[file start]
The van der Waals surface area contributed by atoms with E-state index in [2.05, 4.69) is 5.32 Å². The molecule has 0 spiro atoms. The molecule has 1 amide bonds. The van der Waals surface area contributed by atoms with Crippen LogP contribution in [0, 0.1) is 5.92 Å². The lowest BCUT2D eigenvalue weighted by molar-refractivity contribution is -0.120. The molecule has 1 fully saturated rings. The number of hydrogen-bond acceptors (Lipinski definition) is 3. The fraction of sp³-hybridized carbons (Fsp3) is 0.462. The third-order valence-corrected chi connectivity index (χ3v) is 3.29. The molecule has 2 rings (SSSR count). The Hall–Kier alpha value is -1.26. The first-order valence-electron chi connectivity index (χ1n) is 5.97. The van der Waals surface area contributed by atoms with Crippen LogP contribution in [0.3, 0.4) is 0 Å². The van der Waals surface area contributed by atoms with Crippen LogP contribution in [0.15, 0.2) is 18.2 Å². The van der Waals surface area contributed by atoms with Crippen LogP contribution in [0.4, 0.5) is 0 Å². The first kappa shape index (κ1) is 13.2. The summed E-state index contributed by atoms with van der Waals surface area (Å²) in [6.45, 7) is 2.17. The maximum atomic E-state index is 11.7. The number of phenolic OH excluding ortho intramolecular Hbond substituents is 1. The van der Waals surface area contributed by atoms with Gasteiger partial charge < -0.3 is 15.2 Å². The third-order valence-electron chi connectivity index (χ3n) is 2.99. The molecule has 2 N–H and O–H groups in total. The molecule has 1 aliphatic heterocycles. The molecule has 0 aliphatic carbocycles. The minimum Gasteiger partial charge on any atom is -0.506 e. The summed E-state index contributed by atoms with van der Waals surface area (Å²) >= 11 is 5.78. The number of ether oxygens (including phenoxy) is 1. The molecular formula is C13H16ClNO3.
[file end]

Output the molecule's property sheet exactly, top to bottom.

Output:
The van der Waals surface area contributed by atoms with E-state index in [2.05, 4.69) is 5.32 Å². The molecule has 0 spiro atoms. The molecule has 1 amide bonds. The van der Waals surface area contributed by atoms with Crippen LogP contribution in [0, 0.1) is 5.92 Å². The lowest BCUT2D eigenvalue weighted by molar-refractivity contribution is -0.120. The molecule has 1 fully saturated rings. The number of hydrogen-bond acceptors (Lipinski definition) is 3. The fraction of sp³-hybridized carbons (Fsp3) is 0.462. The third-order valence-corrected chi connectivity index (χ3v) is 3.29. The molecule has 2 rings (SSSR count). The Hall–Kier alpha value is -1.26. The first-order valence-electron chi connectivity index (χ1n) is 5.97. The van der Waals surface area contributed by atoms with Crippen LogP contribution in [0.3, 0.4) is 0 Å². The van der Waals surface area contributed by atoms with Crippen LogP contribution in [0.15, 0.2) is 18.2 Å². The van der Waals surface area contributed by atoms with Crippen LogP contribution in [0.4, 0.5) is 0 Å². The first kappa shape index (κ1) is 13.2. The summed E-state index contributed by atoms with van der Waals surface area (Å²) in [6.45, 7) is 2.17. The maximum atomic E-state index is 11.7. The number of phenolic OH excluding ortho intramolecular Hbond substituents is 1. The van der Waals surface area contributed by atoms with Gasteiger partial charge < -0.3 is 15.2 Å². The third-order valence-electron chi connectivity index (χ3n) is 2.99. The molecule has 2 N–H and O–H groups in total. The molecule has 1 aliphatic heterocycles. The molecule has 0 aliphatic carbocycles. The minimum Gasteiger partial charge on any atom is -0.506 e. The summed E-state index contributed by atoms with van der Waals surface area (Å²) >= 11 is 5.78. The number of ether oxygens (including phenoxy) is 1. The molecular formula is C13H16ClNO3.